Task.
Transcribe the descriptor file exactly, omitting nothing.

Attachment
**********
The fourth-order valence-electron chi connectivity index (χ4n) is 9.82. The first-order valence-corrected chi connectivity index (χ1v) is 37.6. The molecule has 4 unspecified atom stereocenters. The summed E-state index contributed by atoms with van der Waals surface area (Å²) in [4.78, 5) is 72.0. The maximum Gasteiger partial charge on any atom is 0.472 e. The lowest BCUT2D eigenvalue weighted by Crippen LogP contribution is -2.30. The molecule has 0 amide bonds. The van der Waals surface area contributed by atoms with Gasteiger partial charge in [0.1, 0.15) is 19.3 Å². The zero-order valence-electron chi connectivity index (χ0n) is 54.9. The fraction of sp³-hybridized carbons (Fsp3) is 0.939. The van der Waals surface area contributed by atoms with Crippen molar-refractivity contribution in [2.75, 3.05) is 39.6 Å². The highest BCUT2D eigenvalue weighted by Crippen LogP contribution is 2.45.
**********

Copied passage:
The fourth-order valence-electron chi connectivity index (χ4n) is 9.82. The first-order valence-corrected chi connectivity index (χ1v) is 37.6. The molecule has 4 unspecified atom stereocenters. The summed E-state index contributed by atoms with van der Waals surface area (Å²) in [4.78, 5) is 72.0. The maximum Gasteiger partial charge on any atom is 0.472 e. The lowest BCUT2D eigenvalue weighted by Crippen LogP contribution is -2.30. The molecule has 0 amide bonds. The van der Waals surface area contributed by atoms with Gasteiger partial charge in [0.1, 0.15) is 19.3 Å². The zero-order valence-electron chi connectivity index (χ0n) is 54.9. The fraction of sp³-hybridized carbons (Fsp3) is 0.939. The van der Waals surface area contributed by atoms with Crippen molar-refractivity contribution in [2.75, 3.05) is 39.6 Å². The highest BCUT2D eigenvalue weighted by Crippen LogP contribution is 2.45.